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Re: current HTTP/2 spec prevents gzip of response to "Range" request

From: Roy T. Fielding <fielding@gbiv.com>
Date: Mon, 24 Mar 2014 13:19:10 -0700
Cc: Bjoern Hoehrmann <derhoermi@gmx.net>, K.Morgan@iaea.org, HTTP Working Group <ietf-http-wg@w3.org>
Message-Id: <C48420EB-9297-40A9-BD92-D08057E42439@gbiv.com>
To: Martin Thomson <martin.thomson@gmail.com>
On Mar 24, 2014, at 10:04 AM, Martin Thomson wrote:

> On 24 March 2014 09:53, Bjoern Hoehrmann <derhoermi@gmx.net> wrote:
>> Section 8.1.3. of the current draft is quite clear that implementations
>> must not indicate acceptance of or support for transfer encodings using
>> the `TE` header; it seems clear that `Transfer-Encoding: gzip, chunked`
>> is not supposed to be used in HTTP/2.0, which is exactly the issue here.
> That's because Transfer-Encoding is a hop-by-hop thing and the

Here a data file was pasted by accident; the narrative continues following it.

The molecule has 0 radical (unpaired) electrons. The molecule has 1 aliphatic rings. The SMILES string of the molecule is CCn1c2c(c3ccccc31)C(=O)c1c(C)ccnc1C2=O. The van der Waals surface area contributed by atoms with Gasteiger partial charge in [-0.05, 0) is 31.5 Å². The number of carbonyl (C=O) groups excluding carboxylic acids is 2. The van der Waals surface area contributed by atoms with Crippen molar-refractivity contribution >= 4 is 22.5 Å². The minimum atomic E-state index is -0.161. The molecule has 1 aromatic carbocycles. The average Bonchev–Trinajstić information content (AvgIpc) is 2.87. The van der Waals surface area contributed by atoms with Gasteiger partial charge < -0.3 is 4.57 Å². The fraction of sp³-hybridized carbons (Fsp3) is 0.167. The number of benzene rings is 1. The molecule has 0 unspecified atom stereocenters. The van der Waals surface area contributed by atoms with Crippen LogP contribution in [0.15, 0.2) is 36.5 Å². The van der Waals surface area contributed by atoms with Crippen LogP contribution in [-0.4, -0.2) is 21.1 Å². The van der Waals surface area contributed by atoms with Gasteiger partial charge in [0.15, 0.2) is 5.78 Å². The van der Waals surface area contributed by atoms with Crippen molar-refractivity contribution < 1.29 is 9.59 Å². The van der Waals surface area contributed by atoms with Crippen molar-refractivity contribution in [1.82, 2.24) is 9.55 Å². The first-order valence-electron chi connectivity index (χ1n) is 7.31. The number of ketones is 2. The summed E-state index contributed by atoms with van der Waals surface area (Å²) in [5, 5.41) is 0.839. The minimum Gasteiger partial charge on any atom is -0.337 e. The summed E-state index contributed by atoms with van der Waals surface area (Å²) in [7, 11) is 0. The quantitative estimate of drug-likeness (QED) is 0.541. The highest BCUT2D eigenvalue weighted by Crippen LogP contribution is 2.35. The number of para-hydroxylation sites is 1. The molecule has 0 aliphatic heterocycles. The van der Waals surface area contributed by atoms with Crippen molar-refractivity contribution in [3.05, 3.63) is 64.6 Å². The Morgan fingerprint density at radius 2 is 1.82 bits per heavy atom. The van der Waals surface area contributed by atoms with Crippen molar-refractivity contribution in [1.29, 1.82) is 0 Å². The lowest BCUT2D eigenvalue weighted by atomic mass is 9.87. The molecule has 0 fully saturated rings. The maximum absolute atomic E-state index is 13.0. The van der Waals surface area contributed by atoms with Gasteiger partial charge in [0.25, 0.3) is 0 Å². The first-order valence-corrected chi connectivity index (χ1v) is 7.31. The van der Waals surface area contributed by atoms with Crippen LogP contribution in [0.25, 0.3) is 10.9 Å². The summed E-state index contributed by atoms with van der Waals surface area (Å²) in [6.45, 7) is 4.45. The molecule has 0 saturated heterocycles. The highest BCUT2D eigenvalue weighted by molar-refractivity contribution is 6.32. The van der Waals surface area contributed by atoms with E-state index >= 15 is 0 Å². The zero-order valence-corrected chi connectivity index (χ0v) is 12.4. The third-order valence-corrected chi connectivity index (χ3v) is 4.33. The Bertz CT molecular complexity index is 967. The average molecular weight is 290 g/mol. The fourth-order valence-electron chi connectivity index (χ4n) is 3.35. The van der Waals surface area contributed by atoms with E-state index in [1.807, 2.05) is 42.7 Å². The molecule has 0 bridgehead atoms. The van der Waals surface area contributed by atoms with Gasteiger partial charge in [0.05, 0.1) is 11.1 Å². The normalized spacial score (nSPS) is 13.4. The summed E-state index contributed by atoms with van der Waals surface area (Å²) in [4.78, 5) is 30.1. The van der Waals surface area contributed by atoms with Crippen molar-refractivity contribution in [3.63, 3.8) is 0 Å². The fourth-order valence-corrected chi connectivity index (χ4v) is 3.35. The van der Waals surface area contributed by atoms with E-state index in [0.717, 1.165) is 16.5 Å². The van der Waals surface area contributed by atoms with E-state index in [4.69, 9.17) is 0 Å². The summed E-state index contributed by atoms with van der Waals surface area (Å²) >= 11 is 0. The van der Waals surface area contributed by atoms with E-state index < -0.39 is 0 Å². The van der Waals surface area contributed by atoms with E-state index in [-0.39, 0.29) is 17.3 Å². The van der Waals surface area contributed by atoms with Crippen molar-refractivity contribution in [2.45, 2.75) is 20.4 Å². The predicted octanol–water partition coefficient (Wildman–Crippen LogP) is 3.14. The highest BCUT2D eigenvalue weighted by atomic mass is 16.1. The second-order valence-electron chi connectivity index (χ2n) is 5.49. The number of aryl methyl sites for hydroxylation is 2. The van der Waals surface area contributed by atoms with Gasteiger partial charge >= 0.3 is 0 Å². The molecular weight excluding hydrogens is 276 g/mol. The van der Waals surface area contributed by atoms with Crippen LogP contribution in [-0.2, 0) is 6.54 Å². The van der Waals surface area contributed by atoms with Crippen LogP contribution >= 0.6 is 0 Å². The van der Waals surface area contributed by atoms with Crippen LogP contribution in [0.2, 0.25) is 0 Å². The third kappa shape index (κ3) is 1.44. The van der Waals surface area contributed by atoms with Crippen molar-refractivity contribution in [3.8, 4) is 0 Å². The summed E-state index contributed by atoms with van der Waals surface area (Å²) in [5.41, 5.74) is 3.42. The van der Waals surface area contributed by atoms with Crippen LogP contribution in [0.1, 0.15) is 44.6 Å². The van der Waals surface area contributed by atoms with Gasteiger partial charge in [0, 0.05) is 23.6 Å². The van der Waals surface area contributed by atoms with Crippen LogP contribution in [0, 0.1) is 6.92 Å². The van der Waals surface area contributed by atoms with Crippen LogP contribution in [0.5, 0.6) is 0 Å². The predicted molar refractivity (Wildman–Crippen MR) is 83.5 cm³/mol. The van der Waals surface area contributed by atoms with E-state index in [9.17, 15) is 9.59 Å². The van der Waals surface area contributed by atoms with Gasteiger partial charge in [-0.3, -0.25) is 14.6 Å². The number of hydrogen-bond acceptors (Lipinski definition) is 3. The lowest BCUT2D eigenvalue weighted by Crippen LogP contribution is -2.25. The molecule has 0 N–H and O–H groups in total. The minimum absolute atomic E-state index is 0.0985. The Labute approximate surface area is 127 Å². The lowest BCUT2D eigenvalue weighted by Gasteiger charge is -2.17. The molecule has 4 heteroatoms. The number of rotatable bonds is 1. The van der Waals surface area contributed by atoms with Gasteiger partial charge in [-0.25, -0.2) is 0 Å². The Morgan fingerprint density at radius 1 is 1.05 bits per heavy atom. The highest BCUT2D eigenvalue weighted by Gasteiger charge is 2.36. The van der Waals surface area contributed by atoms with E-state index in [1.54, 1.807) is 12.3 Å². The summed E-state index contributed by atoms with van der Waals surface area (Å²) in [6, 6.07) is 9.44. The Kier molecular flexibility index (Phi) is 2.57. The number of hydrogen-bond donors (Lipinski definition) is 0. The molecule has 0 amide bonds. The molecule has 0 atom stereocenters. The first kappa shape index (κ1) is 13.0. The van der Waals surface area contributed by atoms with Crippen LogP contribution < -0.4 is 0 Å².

> non-standard "gzip" Transfer-Encoding would need to be understood by
> all hops in the chain if it were to be used for ranges.  I'm not aware
> of any use of Transfer-Encoding other than "chunked", because it's
> virtually impossible to define a new one that interoperates.
> As I said, I think that this is a confusion between two different but
> oft-confused headers:
> Content-Encoding: gzip
> Transfer-Encoding: chunked

It seems you have confused them.  Transfer Encoding is something
that can be added or removed by the protocol.  Content Encoding is
metadata about the representation.  If the protocol modifies a value
for CE, then it breaks anything that relies on the payload being
delivered without transformation (e.g., ranges and signature metadata).

If HTTP/2 doesn't allow compression transfer encodings, then it doesn't
allow compression by intermediaries. I assumed that TE was replaced by
a framing mechanism that indicates the payload has been compressed.
If that isn't so, then HTTP/2 will be less efficient than HTTP/1 for
some use cases (like CDNs).

And, no, it isn't virtually impossible to introduce standard transfer
codings.  It just requires effort by browsers to support one.
It also isn't necessary to restrict HTTP/2 features to what a current
browser supports.

Received on Monday, 24 March 2014 20:19:39 UTC

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